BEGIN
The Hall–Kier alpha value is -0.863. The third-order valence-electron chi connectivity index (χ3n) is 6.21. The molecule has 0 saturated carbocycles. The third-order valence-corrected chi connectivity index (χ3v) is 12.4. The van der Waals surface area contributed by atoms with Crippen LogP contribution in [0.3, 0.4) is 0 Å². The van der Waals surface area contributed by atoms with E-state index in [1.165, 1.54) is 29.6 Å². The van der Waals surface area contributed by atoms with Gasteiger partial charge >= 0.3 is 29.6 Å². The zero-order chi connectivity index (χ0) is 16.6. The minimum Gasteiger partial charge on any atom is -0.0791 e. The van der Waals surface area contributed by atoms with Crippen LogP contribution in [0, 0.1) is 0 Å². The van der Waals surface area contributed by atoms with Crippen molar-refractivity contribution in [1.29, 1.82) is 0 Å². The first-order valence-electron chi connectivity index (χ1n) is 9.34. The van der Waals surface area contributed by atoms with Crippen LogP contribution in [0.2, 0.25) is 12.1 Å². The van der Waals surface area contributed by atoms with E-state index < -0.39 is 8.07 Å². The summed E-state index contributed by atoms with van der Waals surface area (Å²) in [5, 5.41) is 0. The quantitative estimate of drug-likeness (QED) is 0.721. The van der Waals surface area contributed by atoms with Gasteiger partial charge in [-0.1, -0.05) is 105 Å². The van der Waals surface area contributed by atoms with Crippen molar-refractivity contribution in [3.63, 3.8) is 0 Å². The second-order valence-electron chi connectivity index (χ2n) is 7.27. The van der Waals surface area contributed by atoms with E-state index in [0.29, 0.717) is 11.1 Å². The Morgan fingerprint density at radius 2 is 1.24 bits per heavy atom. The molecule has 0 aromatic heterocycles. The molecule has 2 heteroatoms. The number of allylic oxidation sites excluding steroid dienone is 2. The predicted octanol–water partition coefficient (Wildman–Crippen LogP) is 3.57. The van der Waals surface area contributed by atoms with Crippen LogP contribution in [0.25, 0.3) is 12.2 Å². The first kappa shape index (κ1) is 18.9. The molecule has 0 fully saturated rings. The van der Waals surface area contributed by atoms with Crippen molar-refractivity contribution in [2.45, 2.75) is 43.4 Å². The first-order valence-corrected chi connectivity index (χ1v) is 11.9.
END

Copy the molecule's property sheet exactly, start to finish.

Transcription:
The Hall–Kier alpha value is -0.863. The third-order valence-electron chi connectivity index (χ3n) is 6.21. The molecule has 0 saturated carbocycles. The third-order valence-corrected chi connectivity index (χ3v) is 12.4. The van der Waals surface area contributed by atoms with Crippen LogP contribution in [0.3, 0.4) is 0 Å². The van der Waals surface area contributed by atoms with E-state index in [1.165, 1.54) is 29.6 Å². The van der Waals surface area contributed by atoms with Gasteiger partial charge >= 0.3 is 29.6 Å². The zero-order chi connectivity index (χ0) is 16.6. The minimum Gasteiger partial charge on any atom is -0.0791 e. The van der Waals surface area contributed by atoms with Crippen LogP contribution in [0, 0.1) is 0 Å². The van der Waals surface area contributed by atoms with Crippen molar-refractivity contribution in [1.29, 1.82) is 0 Å². The first-order valence-electron chi connectivity index (χ1n) is 9.34. The van der Waals surface area contributed by atoms with Crippen LogP contribution in [0.2, 0.25) is 12.1 Å². The van der Waals surface area contributed by atoms with E-state index < -0.39 is 8.07 Å². The summed E-state index contributed by atoms with van der Waals surface area (Å²) in [5, 5.41) is 0. The quantitative estimate of drug-likeness (QED) is 0.721. The van der Waals surface area contributed by atoms with Gasteiger partial charge in [-0.1, -0.05) is 105 Å². The van der Waals surface area contributed by atoms with Crippen molar-refractivity contribution in [3.63, 3.8) is 0 Å². The second-order valence-electron chi connectivity index (χ2n) is 7.27. The van der Waals surface area contributed by atoms with E-state index in [0.29, 0.717) is 11.1 Å². The Morgan fingerprint density at radius 2 is 1.24 bits per heavy atom. The molecule has 0 aromatic heterocycles. The molecule has 2 heteroatoms. The number of allylic oxidation sites excluding steroid dienone is 2. The predicted octanol–water partition coefficient (Wildman–Crippen LogP) is 3.57. The van der Waals surface area contributed by atoms with Crippen LogP contribution in [0.25, 0.3) is 12.2 Å². The first kappa shape index (κ1) is 18.9. The molecule has 0 fully saturated rings. The van der Waals surface area contributed by atoms with Crippen molar-refractivity contribution in [2.45, 2.75) is 43.4 Å². The first-order valence-corrected chi connectivity index (χ1v) is 11.9.